Reconciling a bank statement might seem like an unnecessary task with online banking available at your fingertips. However, it’s a process that will help you keep track of your finances in several ways, including:
- Tracking spending
- Catching fraudulent activity
- Finding bank errors
The process of reconciling your bank statements is helpful whether you run a small business or just want to keep track of your account balance.
If you’re wondering how to do bank reconciliation, you shouldn’t worry. The process is very straightforward. Once you update all your financial documents, reconciliation is a simple task you can do every week or month, depending on the number of your transactions.
When you reconcile a bank statement, you’re simply matching up all your financial records with what the bank has recorded. You should keep all your receipts and deposit slips for this purpose.
Before you start, group your receipts. These are expenses or goods and services you’ve paid money for. You can add them up to get the total amount of money you’ve spent in the time period.
Next, find all your deposit slips and add them together. This is how much money you’ve put into your account this month. You can add your deposits to your last bank account balance to get a total. Then subtract your expenses. This number should equal the ending amount on your bank statement.
For example, say you spent $1,000 in a month. These expenses can come from checks, debit card purchases, and cash withdrawals from your account. Your job directly deposited a $2,000 paycheck.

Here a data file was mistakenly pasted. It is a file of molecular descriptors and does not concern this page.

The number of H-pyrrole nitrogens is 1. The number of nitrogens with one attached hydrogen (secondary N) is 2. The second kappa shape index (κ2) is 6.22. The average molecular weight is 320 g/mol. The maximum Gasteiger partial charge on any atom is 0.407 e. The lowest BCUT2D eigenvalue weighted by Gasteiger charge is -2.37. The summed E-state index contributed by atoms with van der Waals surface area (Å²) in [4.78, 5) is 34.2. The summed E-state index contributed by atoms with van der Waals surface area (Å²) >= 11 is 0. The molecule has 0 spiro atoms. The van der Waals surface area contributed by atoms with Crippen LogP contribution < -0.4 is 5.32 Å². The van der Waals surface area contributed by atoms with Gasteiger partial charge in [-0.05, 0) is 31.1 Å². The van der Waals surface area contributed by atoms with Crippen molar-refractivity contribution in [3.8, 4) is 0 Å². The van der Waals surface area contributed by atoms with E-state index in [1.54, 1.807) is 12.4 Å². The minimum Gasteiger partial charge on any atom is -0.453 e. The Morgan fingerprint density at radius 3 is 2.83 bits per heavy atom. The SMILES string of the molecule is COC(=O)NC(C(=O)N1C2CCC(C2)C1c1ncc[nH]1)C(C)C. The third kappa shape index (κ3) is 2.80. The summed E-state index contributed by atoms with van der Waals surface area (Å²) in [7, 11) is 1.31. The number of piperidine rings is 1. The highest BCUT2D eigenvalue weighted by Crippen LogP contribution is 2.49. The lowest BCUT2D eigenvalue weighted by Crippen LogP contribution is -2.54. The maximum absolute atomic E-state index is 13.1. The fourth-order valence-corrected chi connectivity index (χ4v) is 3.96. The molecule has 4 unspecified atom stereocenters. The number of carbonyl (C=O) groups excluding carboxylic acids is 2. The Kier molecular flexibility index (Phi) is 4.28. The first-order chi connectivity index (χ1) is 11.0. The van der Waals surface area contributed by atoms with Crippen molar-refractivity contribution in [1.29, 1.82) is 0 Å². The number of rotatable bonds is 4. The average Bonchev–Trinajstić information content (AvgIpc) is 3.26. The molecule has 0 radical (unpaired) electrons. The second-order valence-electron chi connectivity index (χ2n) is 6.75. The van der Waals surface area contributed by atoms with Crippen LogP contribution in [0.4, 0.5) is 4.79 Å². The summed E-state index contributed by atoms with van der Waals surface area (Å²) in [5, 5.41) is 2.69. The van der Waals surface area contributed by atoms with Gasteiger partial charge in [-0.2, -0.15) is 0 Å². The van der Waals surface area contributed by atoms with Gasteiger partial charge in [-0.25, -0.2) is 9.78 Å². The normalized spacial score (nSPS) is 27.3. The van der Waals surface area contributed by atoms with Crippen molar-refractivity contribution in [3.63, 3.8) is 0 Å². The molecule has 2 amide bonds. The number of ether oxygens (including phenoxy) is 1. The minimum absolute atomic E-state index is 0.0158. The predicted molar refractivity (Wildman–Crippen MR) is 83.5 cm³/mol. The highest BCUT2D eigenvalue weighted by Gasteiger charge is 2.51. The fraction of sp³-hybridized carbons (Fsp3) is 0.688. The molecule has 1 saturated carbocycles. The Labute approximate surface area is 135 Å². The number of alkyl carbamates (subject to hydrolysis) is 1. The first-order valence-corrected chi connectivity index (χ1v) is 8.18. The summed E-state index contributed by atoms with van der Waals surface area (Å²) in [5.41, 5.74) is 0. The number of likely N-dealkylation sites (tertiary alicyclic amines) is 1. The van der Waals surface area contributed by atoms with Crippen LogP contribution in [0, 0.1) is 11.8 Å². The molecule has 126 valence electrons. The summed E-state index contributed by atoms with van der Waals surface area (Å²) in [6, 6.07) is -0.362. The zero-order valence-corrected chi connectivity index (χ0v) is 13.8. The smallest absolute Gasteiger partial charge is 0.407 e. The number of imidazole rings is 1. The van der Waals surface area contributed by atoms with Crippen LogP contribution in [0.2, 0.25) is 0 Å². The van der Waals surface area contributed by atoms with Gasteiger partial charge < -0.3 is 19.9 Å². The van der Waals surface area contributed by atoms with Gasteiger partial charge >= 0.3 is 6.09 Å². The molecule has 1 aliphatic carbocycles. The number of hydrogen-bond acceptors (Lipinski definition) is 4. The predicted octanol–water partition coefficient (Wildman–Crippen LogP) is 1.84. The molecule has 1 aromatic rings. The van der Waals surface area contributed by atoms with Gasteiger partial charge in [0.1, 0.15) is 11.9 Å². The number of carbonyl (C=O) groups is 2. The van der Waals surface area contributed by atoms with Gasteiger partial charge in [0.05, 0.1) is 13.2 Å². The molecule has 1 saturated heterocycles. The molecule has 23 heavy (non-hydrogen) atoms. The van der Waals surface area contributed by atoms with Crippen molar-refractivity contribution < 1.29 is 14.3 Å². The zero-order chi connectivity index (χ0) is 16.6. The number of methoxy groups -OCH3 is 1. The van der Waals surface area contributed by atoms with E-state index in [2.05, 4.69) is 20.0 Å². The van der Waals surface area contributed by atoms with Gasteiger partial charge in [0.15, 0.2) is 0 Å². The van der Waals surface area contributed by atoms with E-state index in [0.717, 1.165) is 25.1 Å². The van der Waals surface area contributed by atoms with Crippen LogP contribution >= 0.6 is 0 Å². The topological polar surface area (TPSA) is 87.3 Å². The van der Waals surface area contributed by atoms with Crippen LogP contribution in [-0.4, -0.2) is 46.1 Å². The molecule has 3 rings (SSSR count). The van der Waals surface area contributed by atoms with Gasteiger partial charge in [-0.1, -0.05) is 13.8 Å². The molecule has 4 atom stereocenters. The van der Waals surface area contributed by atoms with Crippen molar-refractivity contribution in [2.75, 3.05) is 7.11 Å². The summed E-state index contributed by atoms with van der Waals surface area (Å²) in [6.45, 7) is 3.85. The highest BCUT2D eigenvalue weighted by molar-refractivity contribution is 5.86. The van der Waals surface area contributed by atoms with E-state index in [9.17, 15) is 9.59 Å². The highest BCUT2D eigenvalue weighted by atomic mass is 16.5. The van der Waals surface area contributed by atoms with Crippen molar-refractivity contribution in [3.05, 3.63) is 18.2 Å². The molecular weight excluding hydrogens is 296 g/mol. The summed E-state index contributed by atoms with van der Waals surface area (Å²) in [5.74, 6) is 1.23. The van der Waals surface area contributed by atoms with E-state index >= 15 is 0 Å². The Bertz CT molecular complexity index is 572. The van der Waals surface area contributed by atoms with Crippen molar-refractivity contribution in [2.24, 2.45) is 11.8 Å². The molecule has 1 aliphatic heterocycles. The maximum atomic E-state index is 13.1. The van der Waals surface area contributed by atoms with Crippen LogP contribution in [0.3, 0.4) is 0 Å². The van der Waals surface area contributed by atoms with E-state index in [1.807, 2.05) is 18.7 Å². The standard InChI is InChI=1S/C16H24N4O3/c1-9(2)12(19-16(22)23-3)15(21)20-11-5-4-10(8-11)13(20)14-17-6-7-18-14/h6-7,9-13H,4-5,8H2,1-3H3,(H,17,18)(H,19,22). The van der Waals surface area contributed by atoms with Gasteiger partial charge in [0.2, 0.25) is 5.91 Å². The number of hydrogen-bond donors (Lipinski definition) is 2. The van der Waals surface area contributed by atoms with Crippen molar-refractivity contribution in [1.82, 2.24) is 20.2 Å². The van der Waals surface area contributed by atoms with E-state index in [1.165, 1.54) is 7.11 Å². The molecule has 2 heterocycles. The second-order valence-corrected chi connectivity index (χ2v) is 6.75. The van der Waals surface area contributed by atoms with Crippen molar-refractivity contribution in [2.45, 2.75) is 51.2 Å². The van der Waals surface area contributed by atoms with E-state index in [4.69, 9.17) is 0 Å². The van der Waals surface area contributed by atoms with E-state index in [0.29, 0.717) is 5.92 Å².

Your previous bank balance was $2,000. Your deposits show you now have $4,000, but once you subtract your $1,000 expenditures, you’ll have $3,000. Your bank statement should show this amount in your account as well.
If the numbers don’t match, you want to go back over all your records and match them up. Find each receipt and its corresponding line on your bank statement. Make sure the amounts are equal. When you go through the list item by item, you’ll most likely find an expense you don’t have a receipt for but remember.
If you see a charge you didn’t make, be sure it’s the only one. If you share your account with other users, ask them about the purchase. Then contact your bank about possible fraudulent activity.
Bank statements are important for accounting. They’re records of every credit and debit that the bank processes for your account. You can often check them online through your bank’s website or app. Some institutions also mail hard copies to your address.
While the language in this article focuses on banks, reconciliation isn’t limited to bank statements. You can also reconcile your credit card transactions and expenses in online accounts, like PayPal or prepaid cards.
When you look at your bank statement, you’ll see your personal account information at the top. Most banks show an overall summary, totaling your deposits, withdrawals, and fees for a quick look.